(Big thanks to a certain neighbor and two passers by for helping out with that sitch.)

I have zero to say about the puking. It happens whenever she’s in the car for more than ten minutes. I put her on a bus to camp last week. She puked every day and three times on Wednesday. Needless to say, she is not going back. And that thing you’re about to suggest I try? I’ve tried it.

I romanticize these car trips in the planning. I have visions of singalongs, covered bridges and quirky bookstores. But in reality, one thing happens after another and before you know it you’re buying Febreze in Syracuse.

UPDATE: One week later we are driving home and I got to hold this: #StillWinning

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Filed under Minivans, Road trip, Summer, Uncategorized

You spin me right round…

Winter in NYC. First snowfall and my shitty minivan got stuck at the bottom of a hill. Our house is on the top of the hill. Far better drivers than me (everyone I know) struggled to get the car up.

An inch of snow and a minor hill and I was totally grounded.

It’s going to be a long winter.

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This morning I drove the van to a tire place and got snow tires put on. This is my last ditch attempt to let the van show its worthiness.

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The tire guy told me I had to bring the car in to have the tires rotated at the end of the winter.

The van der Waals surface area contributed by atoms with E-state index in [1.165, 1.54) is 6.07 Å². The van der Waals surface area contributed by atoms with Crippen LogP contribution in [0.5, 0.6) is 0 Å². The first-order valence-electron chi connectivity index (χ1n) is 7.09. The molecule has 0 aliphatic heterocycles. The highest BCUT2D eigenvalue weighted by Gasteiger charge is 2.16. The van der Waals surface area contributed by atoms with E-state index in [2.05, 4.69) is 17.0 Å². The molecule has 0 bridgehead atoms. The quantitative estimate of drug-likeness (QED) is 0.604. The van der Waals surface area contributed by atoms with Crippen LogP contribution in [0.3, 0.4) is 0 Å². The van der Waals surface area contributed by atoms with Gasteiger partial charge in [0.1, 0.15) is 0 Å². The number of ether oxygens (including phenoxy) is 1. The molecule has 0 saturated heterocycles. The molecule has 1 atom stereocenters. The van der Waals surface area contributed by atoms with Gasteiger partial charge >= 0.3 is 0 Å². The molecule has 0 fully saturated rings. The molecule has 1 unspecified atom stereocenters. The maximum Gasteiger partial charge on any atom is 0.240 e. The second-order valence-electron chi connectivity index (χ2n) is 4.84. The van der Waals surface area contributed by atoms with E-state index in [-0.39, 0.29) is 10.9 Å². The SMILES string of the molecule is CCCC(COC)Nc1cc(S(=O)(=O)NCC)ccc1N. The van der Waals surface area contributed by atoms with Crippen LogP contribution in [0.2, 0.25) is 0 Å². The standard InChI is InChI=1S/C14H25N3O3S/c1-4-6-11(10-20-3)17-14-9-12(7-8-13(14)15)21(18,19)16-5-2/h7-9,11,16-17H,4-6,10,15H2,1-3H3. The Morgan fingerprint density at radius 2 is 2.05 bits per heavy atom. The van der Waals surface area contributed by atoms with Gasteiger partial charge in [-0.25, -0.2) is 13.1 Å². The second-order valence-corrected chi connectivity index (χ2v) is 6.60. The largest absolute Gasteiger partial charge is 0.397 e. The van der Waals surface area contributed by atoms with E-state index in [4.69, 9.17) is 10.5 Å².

“Um, excuse me sir,” I whisper. “But don’t the tires rotate on their own? I mean isn’t that what tires do?”

Blank stare. Awkward laugh.

Apparently rotate means switch places.

Another day, another lesson.

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Filed under driving, Minivans, New York City, weather, winter

Good News and Bad News

A new friend told me that any tour of her family’s new house includes a look at her new boiler, which represents a chunk of cash they couldn’t spend on something a lot more fun, like a new bathroom.

So naturally I was less than thrilled when the boiler guy stood in my basement yesterday and spoke words you never want to hear from any repairman, let alone a boiler repairman: “I’ll put in this new part and then we should just pray.”

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(Photo is blurry to protect the identity of said boiler. Ok, not really. I just take crappy pictures.)

On the very same day I dropped my car off at the shop because it squeaks whenever I turned a corner or went over one of Riverdale’s many, many speed bumps.

“Tell him it’s the suspension,”‘said M.